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Homosexual rights activists gain influence in public schools (10/17/04)

Church’s prayer births children’s ministry (10/17/04)

Partner program revitalizes dying church (10/10/04)

Church music festival attracts variety of visitors (10/10/04)

Churches urge compassion for alienated smokers (9/19/04)

Youth ride wooden waves in church parking lots (9/12/04)

A/G, COGIC join forces through inner-city campus (9/12/04)

Christians respond to victimized women and children (8/29/04)

Growing slavic church shares new facility (8/29/04)

Couple embarks on capitol prayer tour (8/29/04)

ADHD requires multifaceted treatment approach (8/22/04)

Small congregation grows — by planting churches (8/22/04)

‘Under God’ stays in Pledge of Allegiance, at least for now (8/8/04)

Church reaches out to those feeling loss (8/8/04)

Churches act pre-emptively to reduce risk of abuse (7/25/04)

Credit cards ensnare record number of Americans (7/25/04)

Church helps out with donated CD, recycled buses (7/25/04)

New wave of pastors minister to emerging adults (7/18/04)

‘Walking Witnesses’ raise thousands for missions (7/18/04)

Healing center offers alternative medicine (7/18/04)

Growing number of Hispanics impact economy (7/11/04)

'Busy' couple finds time for compassion ministry (7/11/04)

Hand-copied Bible leaves 40-year legacy (7/11/04)

Pastor ends hunger strike when strip club promises to sell (6/27/04)

‘Military survival kit’ requests inundate A/G (6/27/04)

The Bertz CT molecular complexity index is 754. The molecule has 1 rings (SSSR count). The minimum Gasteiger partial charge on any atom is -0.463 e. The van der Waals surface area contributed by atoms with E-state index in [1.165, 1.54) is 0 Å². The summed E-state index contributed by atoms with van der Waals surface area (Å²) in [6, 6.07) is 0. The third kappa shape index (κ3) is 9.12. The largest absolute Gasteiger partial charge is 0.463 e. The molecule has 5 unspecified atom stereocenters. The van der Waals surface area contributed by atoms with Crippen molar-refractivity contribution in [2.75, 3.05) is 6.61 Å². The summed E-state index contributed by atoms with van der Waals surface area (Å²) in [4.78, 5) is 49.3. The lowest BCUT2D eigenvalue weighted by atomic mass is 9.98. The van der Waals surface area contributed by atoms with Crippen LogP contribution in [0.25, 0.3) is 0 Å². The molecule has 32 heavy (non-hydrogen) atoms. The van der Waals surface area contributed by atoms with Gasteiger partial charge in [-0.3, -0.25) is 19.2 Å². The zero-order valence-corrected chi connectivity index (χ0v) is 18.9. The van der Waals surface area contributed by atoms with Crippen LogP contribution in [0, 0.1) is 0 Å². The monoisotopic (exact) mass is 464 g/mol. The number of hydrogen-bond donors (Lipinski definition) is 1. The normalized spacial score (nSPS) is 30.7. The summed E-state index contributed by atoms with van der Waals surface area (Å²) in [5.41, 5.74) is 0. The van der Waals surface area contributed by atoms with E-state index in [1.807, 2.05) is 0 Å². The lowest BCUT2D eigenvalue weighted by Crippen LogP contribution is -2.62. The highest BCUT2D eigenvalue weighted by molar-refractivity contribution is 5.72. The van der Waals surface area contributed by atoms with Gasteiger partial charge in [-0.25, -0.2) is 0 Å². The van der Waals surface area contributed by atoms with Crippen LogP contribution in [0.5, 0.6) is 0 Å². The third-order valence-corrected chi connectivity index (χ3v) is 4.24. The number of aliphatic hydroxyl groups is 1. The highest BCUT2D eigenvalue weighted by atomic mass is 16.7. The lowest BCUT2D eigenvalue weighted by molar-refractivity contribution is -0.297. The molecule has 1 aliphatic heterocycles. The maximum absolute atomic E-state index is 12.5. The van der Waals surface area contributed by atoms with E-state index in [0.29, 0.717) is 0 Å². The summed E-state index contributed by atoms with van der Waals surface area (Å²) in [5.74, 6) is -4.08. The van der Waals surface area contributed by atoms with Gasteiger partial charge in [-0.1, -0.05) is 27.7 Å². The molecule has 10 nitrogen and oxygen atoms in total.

Fourth of July outreach draws thousands (6/27/04)

Drivers warned to steer clear of distractions (6/27/04)

Pastors face more counseling demands (6/20/04)

Church uses touch of ‘flavor’ to reach community (6/20/04)

Outrageous self-expression often starts, stops at home (6/13/04)

Runner raises $5,200 for Convoy of Hope (6/13/04)

Euphemisms tempt Christians to conveniently shed sin, guilt (5/30/04)

Funds for Easter play buy groceries instead (5/30/04)

Identity theft threatens millions of Americans (5/23/04)

Spanish speakers face challenges, opportunities in United States culture (5/16/04)

Health experts implore Americans to get fit (5/9/04)

Leaders say Christian faith stems recidivism (4/25/04)

Riders feel at home in Orlando sanctuary (4/18/04)

Churches try to keep human touch with new media (4/11/04)

Christians see Passion as ministry opportunity (3/28/04)

Tutoring improves lives, opens doors for evangelism (3/21/04)

Cybertheft costly — especially for Christians (3/14/04)

A/G women seize new ministry opportunities (2/29/04)

Investment in early spiritual maturity reaps rewards (2/22/04)

Christian families respond to foster care opportunities (2/15/04)

Childless couples grapple with emotional roller coaster, faith challenges (2/8/04)

Few men seek help from abortion grief, guilt (1/18/04)

Women who answer God's call provide valuable local ministries (1/11/04)


2003 PE Report stories


Frontline Reports


2002 PE Report stories


2001 News Digest stories


2000 News Digest stories

Identity theft threatens millions of Americans

By Kirk Noonan (5/23/04)

Phil Baker became a victim of identity theft, one of America’s fastest-growing crimes, and he didn’t even know it — until a creditor from a jewelry store called him at work to question why he was delinquent on nearly $5,000 in purchases.

“Whoever stole my identity went on a one-month, nonstop spending spree,” says Baker, 31, who attends Portland Christian Center, an Assemblies of God church in Oregon. “I don’t even know how the person stole my identity.”

The thief rang up nearly $40,000 worth of merchandise by using Baker’s identity. Doing as experts recommend, Baker immediately took action. He contacted the three national credit-reporting organizations (Equifax, Experian and TransUnion) to place a fraud alert on his name and Social Security number. He also filed a police report. But the real work lay ahead of him.